by David Cecelski
This week I found the prettiest homemade preserves at a produce stand in Jones County. The stand is on US 41, three miles west of the county seat, Trenton. The artist behind the preserves is a charming, 59-year-old woman named Brenda Avery. She’s been running the stand for 15 years, mostly selling fruits and vegetables grown by her husband, a diesel mechanic who tends a 7 or 8- acre garden on the side.
The produce stand’s shelves were a wonder to behold. On an aisle in the midst of the fresh produce, Ms. Avery had arranged dozens of jars of her homemade hot pepper vinegar, yellow squash pickles, and three kinds of cucumber pickles—bread and butter, kosher dill, and old-fashioned sweet.
Bright red jars of tomatoes stood next to freshly canned green beans. Below them, jars of homemade sauerkraut and canned new potatoes were the color of wildflower honey. Dark brown bottles of sugar cane syrup were there, too, a rare treat in these parts. She got them from a friend who grows sugar cane and makes his own syrup in Florida.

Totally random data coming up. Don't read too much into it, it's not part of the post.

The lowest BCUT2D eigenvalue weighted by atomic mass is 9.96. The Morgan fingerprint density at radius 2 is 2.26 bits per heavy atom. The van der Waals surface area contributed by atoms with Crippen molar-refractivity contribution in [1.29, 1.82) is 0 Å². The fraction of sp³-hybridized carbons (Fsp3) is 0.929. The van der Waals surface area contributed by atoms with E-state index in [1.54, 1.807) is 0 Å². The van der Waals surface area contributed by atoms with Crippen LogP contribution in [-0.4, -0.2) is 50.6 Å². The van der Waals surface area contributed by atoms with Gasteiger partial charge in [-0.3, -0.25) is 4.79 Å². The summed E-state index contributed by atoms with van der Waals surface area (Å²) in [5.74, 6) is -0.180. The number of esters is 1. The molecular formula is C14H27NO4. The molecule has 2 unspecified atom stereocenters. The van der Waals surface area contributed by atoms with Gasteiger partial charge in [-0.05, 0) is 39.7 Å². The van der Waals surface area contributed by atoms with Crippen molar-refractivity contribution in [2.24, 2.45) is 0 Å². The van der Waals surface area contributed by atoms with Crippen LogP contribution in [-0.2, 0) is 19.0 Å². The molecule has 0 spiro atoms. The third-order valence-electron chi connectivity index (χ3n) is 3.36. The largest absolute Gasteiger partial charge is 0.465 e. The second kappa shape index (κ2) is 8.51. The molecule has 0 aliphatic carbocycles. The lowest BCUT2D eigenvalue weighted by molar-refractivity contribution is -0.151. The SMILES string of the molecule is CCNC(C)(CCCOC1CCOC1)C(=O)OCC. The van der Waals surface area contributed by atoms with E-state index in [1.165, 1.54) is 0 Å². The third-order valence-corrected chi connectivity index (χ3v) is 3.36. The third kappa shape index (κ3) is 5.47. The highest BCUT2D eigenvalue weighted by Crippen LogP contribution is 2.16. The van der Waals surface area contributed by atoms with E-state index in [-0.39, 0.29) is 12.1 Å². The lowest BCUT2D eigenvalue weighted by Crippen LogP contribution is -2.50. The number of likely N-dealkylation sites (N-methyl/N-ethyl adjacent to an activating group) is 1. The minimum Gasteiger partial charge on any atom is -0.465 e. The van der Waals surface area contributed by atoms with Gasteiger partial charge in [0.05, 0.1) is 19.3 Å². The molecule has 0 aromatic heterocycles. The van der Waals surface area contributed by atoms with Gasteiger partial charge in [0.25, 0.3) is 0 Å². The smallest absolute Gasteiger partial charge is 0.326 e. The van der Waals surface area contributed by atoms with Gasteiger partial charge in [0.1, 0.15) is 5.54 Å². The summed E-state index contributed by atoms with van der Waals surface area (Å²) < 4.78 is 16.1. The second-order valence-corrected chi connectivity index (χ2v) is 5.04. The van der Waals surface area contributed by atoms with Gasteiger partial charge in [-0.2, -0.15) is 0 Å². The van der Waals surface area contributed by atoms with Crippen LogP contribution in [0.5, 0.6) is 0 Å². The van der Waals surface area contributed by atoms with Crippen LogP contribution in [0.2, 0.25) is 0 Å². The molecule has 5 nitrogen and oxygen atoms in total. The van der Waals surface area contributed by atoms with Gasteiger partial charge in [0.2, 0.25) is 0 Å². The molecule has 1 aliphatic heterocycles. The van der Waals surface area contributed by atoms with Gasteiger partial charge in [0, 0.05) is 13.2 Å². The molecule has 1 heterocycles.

Ms. Avery told me that she has lived in Jones County for 30 years, but she first learned the art of preserving from her grandmother in Marianna, Florida. “My grandmother preserved everything—garden stuff, but also beef, chicken, fish, everything,” she told me. “When we wanted something to eat, we went into the pantry.”
Next up, she said, are pickled beets. Later in the summer, she’ll be preserving figs, pears, and “anything else I can put in a jar.” She added: “Legally, I mean.”
The prettiest sight at Ms. Avery’s produce stand was her canned peaches. She found the fresh peaches on a trip through South Carolina. She had two shelves full and they were just beautiful in the afternoon light.